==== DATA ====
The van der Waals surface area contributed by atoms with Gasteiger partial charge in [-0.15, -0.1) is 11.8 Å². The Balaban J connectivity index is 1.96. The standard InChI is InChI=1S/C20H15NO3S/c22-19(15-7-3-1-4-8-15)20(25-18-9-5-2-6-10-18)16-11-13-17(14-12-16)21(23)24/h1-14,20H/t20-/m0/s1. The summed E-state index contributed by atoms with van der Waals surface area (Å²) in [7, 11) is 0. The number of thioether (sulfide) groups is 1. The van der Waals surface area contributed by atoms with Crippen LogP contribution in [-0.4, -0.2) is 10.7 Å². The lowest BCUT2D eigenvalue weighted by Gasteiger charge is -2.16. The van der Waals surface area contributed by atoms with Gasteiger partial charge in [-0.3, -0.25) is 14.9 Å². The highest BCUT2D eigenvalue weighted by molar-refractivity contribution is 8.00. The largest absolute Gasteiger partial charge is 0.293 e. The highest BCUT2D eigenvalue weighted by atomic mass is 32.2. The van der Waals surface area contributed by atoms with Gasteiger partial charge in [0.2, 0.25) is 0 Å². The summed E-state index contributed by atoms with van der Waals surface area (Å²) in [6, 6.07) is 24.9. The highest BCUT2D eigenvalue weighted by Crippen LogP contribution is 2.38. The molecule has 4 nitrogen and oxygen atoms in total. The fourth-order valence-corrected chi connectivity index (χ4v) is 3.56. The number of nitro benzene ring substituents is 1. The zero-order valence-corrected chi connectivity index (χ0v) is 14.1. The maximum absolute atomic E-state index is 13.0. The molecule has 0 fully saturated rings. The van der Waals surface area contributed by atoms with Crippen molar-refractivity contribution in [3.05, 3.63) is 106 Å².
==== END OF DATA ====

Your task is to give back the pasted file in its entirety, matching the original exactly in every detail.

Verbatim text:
The van der Waals surface area contributed by atoms with Gasteiger partial charge in [-0.15, -0.1) is 11.8 Å². The Balaban J connectivity index is 1.96. The standard InChI is InChI=1S/C20H15NO3S/c22-19(15-7-3-1-4-8-15)20(25-18-9-5-2-6-10-18)16-11-13-17(14-12-16)21(23)24/h1-14,20H/t20-/m0/s1. The summed E-state index contributed by atoms with van der Waals surface area (Å²) in [7, 11) is 0. The number of thioether (sulfide) groups is 1. The van der Waals surface area contributed by atoms with Crippen LogP contribution in [-0.4, -0.2) is 10.7 Å². The lowest BCUT2D eigenvalue weighted by Gasteiger charge is -2.16. The van der Waals surface area contributed by atoms with Gasteiger partial charge in [-0.3, -0.25) is 14.9 Å². The highest BCUT2D eigenvalue weighted by molar-refractivity contribution is 8.00. The largest absolute Gasteiger partial charge is 0.293 e. The highest BCUT2D eigenvalue weighted by atomic mass is 32.2. The van der Waals surface area contributed by atoms with Gasteiger partial charge in [0.2, 0.25) is 0 Å². The summed E-state index contributed by atoms with van der Waals surface area (Å²) in [6, 6.07) is 24.9. The highest BCUT2D eigenvalue weighted by Crippen LogP contribution is 2.38. The molecule has 4 nitrogen and oxygen atoms in total. The fourth-order valence-corrected chi connectivity index (χ4v) is 3.56. The number of nitro benzene ring substituents is 1. The zero-order valence-corrected chi connectivity index (χ0v) is 14.1. The maximum absolute atomic E-state index is 13.0. The molecule has 0 fully saturated rings. The van der Waals surface area contributed by atoms with Crippen molar-refractivity contribution in [3.05, 3.63) is 106 Å².